- It can be a challenge finding an organization to volunteer with that will be open to working with teens. Often there is a minimum age restriction that makes it a challenge to include grade 8’s and 9’s. Check with the organization before hand for age limitations, expectations around clothing, footwear, etc.
- Do some smaller volunteering activities locally to test the waters. Observe how the group works together so you can anticipate any challenges that might come up like personality clashes or communication issues.
- Prepare parents or guardians by hosting a meeting with all stakeholders and youth to talk about the details and expectations of the trip. Set clear guidelines around use of technology, as well as when and how often youth will communicate with their parents so everyone knows what can be expected.
- Be prepared by communicating with parents or guardians about special needs with particular youth. Find out what works well to calm and lower anxiety.
- Plan time at the beginning of the day to set the atmosphere of openness to what God might have you encounter that day. End each day with time to process and reflect on where you have seen God at work. Ask what went well and what was disappointing. Invite God to receive all of your experiences in prayer.
- Include some cultural learning time, whether it is about poverty, the challenges of living on the street, the challenges of being new to a country whether visiting or leaning to live in a new country, etc. Have someone come and share their personal story of the experience you are immersing your group in.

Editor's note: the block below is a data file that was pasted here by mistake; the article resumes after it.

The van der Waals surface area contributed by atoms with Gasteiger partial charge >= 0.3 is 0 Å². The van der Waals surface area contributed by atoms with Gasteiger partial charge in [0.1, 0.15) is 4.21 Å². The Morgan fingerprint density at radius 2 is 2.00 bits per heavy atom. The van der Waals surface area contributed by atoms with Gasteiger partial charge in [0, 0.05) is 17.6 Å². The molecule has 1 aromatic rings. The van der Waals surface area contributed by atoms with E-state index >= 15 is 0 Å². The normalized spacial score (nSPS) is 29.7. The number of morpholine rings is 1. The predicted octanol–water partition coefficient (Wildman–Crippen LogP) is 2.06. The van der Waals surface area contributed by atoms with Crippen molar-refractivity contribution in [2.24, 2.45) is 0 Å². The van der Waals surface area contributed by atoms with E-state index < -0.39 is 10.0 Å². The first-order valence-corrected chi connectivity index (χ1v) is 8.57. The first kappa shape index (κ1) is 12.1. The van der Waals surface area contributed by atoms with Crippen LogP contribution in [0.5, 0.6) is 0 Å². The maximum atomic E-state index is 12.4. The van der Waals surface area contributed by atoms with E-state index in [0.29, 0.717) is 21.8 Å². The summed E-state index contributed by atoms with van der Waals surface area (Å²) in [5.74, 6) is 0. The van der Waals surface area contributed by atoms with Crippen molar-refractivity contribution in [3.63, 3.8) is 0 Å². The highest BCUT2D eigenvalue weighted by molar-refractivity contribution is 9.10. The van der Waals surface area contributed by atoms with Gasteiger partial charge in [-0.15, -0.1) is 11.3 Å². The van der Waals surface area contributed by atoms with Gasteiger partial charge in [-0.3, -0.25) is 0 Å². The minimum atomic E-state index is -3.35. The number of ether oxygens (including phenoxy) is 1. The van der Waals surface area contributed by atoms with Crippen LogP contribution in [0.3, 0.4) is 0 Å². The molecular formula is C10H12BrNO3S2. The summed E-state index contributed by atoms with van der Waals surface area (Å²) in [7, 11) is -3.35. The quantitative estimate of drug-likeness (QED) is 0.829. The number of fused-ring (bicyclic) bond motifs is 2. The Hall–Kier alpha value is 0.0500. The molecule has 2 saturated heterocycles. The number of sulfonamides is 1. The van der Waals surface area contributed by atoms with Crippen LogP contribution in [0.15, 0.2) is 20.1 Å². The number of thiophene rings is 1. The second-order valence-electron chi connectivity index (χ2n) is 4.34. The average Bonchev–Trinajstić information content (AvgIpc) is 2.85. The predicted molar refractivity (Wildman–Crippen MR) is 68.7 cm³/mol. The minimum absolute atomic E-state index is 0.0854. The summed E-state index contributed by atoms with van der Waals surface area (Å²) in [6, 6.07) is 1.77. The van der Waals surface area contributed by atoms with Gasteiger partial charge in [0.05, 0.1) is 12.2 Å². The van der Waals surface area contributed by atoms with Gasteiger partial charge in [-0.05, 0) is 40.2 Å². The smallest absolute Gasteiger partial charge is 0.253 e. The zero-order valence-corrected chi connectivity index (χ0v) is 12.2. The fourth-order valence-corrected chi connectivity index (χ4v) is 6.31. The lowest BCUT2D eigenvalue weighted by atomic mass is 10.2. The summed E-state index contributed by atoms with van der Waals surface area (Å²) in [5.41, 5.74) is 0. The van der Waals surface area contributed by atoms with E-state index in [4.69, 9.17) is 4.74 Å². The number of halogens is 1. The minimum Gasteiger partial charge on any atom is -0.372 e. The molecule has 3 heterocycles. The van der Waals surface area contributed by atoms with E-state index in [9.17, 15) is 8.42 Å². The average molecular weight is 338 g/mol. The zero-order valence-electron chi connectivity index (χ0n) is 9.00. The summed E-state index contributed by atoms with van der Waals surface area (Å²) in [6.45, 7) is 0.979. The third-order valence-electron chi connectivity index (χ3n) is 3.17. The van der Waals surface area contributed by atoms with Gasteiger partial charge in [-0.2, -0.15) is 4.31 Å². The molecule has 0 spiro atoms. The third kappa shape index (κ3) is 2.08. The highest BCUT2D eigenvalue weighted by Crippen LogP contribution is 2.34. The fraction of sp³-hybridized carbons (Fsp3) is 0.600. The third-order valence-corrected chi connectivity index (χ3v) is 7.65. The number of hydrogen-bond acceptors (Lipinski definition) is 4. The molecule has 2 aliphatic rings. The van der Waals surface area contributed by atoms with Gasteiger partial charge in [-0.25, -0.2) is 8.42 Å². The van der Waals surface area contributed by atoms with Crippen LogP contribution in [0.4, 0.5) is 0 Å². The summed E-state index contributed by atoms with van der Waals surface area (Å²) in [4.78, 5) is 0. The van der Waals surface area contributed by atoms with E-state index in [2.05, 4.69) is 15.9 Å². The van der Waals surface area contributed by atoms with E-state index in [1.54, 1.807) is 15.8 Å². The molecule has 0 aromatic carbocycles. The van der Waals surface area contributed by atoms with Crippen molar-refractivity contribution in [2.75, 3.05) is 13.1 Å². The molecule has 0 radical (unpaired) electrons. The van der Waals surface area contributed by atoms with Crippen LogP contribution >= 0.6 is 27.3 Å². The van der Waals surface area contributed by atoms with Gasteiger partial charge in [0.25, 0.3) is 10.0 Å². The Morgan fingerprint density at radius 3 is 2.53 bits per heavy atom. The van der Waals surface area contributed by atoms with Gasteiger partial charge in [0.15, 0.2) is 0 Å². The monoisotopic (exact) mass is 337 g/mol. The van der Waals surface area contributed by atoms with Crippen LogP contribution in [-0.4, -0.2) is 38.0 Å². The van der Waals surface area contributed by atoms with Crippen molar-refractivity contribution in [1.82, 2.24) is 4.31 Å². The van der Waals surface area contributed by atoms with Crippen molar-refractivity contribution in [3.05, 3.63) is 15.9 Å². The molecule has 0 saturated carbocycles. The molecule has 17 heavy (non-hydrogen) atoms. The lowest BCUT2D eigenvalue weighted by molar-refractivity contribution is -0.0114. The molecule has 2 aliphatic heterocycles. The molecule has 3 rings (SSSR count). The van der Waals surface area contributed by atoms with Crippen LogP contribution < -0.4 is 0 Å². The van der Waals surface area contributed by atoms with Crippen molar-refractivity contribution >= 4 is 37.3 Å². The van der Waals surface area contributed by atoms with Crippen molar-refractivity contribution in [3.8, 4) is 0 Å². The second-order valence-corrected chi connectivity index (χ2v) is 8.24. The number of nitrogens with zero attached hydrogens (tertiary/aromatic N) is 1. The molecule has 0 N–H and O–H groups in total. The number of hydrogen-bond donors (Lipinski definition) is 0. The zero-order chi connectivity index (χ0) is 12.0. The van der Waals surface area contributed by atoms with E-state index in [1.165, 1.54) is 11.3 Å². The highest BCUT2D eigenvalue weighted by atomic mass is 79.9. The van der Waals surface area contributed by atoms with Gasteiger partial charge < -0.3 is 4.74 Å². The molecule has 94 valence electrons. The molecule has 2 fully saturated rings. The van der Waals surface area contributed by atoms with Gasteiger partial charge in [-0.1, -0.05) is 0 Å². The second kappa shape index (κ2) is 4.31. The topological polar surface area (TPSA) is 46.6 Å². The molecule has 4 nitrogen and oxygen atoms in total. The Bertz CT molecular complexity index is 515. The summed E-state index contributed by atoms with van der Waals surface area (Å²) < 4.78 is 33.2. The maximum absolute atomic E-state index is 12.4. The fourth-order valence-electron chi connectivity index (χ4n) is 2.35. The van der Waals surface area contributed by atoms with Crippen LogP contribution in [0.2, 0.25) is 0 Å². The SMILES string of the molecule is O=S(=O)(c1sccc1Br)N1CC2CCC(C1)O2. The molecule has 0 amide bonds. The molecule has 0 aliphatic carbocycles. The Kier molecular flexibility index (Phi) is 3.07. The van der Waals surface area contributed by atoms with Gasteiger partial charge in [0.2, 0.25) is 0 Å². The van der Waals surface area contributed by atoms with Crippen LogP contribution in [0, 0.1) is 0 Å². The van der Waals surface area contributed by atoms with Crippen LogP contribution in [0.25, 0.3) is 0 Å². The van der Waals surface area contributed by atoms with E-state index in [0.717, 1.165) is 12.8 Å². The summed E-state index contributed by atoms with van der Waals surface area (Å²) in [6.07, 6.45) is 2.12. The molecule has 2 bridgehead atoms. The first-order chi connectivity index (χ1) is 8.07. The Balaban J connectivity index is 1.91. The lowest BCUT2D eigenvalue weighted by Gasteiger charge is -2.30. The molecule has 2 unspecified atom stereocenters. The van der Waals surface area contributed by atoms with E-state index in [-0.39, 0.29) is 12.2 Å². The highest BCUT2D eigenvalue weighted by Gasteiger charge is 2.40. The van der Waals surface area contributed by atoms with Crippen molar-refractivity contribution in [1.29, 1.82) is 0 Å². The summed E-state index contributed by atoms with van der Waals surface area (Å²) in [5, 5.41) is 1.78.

- Include in your fundraising extra funds to offset your carbon footprint.
Mennonite organizations with volunteer opportunities for youth:
- Mennonite Central Committee, Learning Thru Service, Montreal, QC geared to youth groups
- Mennonite Central Committee, Serving and Learning Together (SALT) for individuals age 18-30
- Mennonite Disaster Service, Summer Youth Programs
- Mennonite Central Committee, Toronto Ontario Opportunity for Learning and Service (TOOLS) for youth groups
- Andy Newman shares his insights into the impact of traveling on the environment and global warming. In his provocative article, If Seeing the World Helps Ruin It, Should We Stay Home? he invites us to think about the many layers of impact our traveling has and has some helpful suggestions on how to lover the risks.
- Krista Dutt has created some great resources to help those who work with youth plan learning and service trips. The leader’s guide, Merge: A Guidebook for Youth Service Trips, is full of helpful tools for planning as well as resources like handouts for during and after your trip. Check out the webinar with Krista to get a taste of the resources and reflections contained in her book.
- Out of a sense of call to engage youth in deeper justice issues surrounding the challenge of short-term service trips, Chap Clark and Kara Powell have collaborated to resource youth pastors and workers with tools. In the book, Deep Justice in a Broken World: Helping Your Kids Serve Others and Right the Wrongs Around Them, documented resources and deep reflections work toward understanding the layers of the issues youth encounter when they engage global issues.
- Brad M. Griffin in his blog entitled, Leading short-term mission trips that do less harm and more good for orphans, probes into the images we are fed showing children engaging with teens, clearly from a different culture and continent. In this blog, Griffin challenges our assumptions about the lasting impact of short-term mission trips and the sensitivity that is called for when volunteering with vulnerable people and children.